Reference: Rocks & Minerals (1955) 30:351-358
Albite
Formula: Na(AlSi3O8)
Reference: Rocks & Min.: 12: 141-143.; Rocks & Minerals (1955) 30:351-358
Albite var: Cleavelandite
Formula: Na(AlSi3O8)
Habit: tabular, platy
Colour: white to pale blue
Reference: Rocks & Min.: 12: 141-143.; USGS Prof Paper 255
Almandine
Formula: Fe2+3Al2(SiO4)3
Reference: Rocks & Min.: 12: 141-143.; Seaman, David W. (1947): Reminiscing On Collins Hill, Portland, Conn. Rocks & Minerals, vol. 22, no. 8, pp. 732-3.
Annite
Formula: KFe2+3(AlSi3O10)(OH)2
Reference: Rocks & Min.: 12: 141-143.
Aragonite
Formula: CaCO3
Reference: Rocks & Min.: 12: 141-143.
Bertrandite
Formula: Be4(Si2O7)(OH)2
Description: In cavities in feldspar.
Reference: Bartsch, Rudolf C. B. (1940): New England Notes. Rocks & Minerals, vol. 15, no. 6, p. 202.
Beryl
Formula: Be3Al2(Si6O18)
Reference: Rocks & Min.: 12: 141-143.
Beryl var: Aquamarine
Formula: Be3Al2Si6O18
Reference: Rocks & Min.: 12: 141-143.
Beryl var: Heliodor
Formula: Be3Al2(Si6O18)
Colour: yellow
Reference: Harold Moritz collection; Seaman, David W. (1947): Reminiscing On Collins Hill, Portland, Conn. Rocks & Minerals, vol. 22, no. 8, pp. 732-3.
Beryl var: Morganite
Formula: Be3Al2(Si6O18)
Colour: pink
Description: Many fine pieces.
Reference: Bartsch, Rudolf C. B. (1940): New England Notes. Rocks & Minerals, vol. 15, no. 6, p. 202.
Calcite
Formula: CaCO3
Reference: Rocks & Minerals (1955) 30:351-358
'Chlorite Group'
Reference: David Busha collection
Cordierite
Formula: (Mg,Fe)2Al3(AlSi5O18)
Reference: Am Min 35:173-184
Diopside
Formula: CaMgSi2O6
Description: Likely from calc-silicate rock units in the Collins Hill Formation hosting the pegmatite.
Reference: Schooner, Richard. (1955), 90 Minerals from 1 Connecticut Hill. Rocks & Minerals: 30(7-8): 351-8.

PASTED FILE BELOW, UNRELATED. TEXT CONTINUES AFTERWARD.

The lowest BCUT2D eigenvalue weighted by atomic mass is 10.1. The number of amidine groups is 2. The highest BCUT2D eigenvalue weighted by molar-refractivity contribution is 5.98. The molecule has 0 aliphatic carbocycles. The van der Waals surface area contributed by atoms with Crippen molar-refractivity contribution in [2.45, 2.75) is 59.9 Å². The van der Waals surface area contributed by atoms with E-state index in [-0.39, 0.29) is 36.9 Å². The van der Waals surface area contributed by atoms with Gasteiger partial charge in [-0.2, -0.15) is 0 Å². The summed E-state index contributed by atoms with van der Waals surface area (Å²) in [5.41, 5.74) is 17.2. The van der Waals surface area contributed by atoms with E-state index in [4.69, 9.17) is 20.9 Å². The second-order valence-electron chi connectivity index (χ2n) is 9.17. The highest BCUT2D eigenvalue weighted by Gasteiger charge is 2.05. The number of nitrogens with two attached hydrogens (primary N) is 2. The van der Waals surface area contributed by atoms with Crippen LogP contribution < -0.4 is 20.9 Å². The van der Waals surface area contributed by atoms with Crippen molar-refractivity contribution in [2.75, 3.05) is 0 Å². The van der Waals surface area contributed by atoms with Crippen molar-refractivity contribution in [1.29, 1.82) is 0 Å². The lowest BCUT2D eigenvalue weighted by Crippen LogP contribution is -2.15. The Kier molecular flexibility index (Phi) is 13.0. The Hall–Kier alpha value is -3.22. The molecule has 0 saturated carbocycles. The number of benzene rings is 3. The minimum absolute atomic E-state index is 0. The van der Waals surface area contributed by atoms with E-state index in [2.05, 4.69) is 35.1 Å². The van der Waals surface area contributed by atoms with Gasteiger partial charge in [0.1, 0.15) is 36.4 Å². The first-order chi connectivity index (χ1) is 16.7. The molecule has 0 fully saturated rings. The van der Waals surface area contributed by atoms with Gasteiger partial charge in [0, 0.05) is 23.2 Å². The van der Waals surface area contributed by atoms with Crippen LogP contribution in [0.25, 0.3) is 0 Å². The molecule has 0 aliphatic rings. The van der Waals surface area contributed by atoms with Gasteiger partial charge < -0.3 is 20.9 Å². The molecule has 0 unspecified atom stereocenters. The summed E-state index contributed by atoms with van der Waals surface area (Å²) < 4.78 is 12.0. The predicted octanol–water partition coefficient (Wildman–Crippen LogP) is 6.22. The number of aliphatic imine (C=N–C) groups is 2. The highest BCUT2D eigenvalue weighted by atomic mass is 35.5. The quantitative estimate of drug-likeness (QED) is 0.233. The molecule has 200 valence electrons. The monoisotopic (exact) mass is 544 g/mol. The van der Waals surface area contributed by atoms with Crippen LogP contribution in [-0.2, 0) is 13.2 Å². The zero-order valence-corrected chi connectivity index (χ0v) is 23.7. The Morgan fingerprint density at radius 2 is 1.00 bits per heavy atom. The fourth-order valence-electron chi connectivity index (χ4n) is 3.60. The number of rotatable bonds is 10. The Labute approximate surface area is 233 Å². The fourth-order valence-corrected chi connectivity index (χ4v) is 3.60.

Elbaite
Formula: Na(Li1.5Al1.5)Al6(Si6O18)(BO3)3(OH)3(OH)
Colour: green, pink, yellow, purple, blue
Description: Some of the crystals had a deep pink center and were colorless on the outside, and some were pink at one end and green on the other. Some occurred in an unusual form, as pellets of a quarter inch or more in diameter. Some opaque tourmaline was found in triangular crystals of about 1/2 x 3”, which were a yellowish green on the outside and greyish white inside. (Little, 1942). Tourmalines in five colors were easily collected ranging from green through yellow to purple, blue, and black either from one end of a crystal to the other end or perhaps in a series of different colored crystals in parallel position with each other...A small one-half inch long bicolored pink and green tourmaline crystal with pink interior and outer edge green, like a watermelon, was picked up from the dump of the Schoonmaker mine. (Seaman, 1947)
Reference: Harold Moritz collection; Little (1942); Seaman, David W. (1947): Reminiscing On Collins Hill, Portland, Conn. Rocks & Minerals, vol. 22, no. 8, pp. 732-3.
Fluorapatite
Formula: Ca5(PO4)3F
Description: "small perfectly terminated manganapatite crystal" (Seaman, 1947)
Reference: Harold Moritz collection; Seaman, David W. (1947): Reminiscing On Collins Hill, Portland, Conn. Rocks & Minerals, vol. 22, no. 8, pp. 732-3.
Fluorite
Formula: CaF2
Colour: purple
Description: found in two forms; as dark purple cleavage pieces, and as nodules that were covered with a grey film, but that fluoresced a beautiful lavender blue. The cleavage pieces were not fluorescent. With pyrite.
Reference: Rocks & Min.: 12: 141-143.; Rocks & Minerals (1955) 30:351-358; Little (1942)
Grossular
Formula: Ca3Al2(SiO4)3
Reference: Rocks & Minerals (1955) 30:351-358
'Gummite'
Colour: reddish-orange
Description: Associated with crystallized uraninite.
Reference: Schooner, Richard. (1947): Collins Hill (Portland, Conn.) Deserted. Rocks & Minerals, vol. 22, no. 2, p. 135.
'Lepidolite'
Colour: purple
Reference: Rocks & Min.: 12: 141-143.; Bartsch, Rudolf C. B. (1940): New England Notes. Rocks & Minerals, vol. 15, no. 6, p. 202.
Lithiophilite
Formula: LiMn2+PO4
Colour: deep orange-red to reddish brown to light brown
Description: with some spodumene and lepidolite; some very fine specimens of deep orange-red color in quartz
Reference: Little, L. W. (1942): Recent Finds of Minerals in Central Connecticut. Rocks and Minerals. vol. 17, pp 280-2.; Bartsch, Rudolf C. B. (1940): New England Notes. Rocks & Minerals, vol. 15, no. 6, p. 202.
Microcline
Formula: K(AlSi3O8)
Reference: Rocks & Min.: 12: 141-143.
Montebrasite
Formula: LiAl(PO4)(OH)
Habit: typically anhedral
Colour: white or pinkish, with brown rind
Description: called amblygonite, but shown by others to be montebrasite
Reference: Little, L. W. (1942): Recent Finds of Minerals in Central Connecticut. Rocks and Minerals, vol. 17, pp. 280-2.; Bartsch, Rudolf C. B. (1940): New England Notes. Rocks & Minerals, vol. 15, no. 6, p. 202.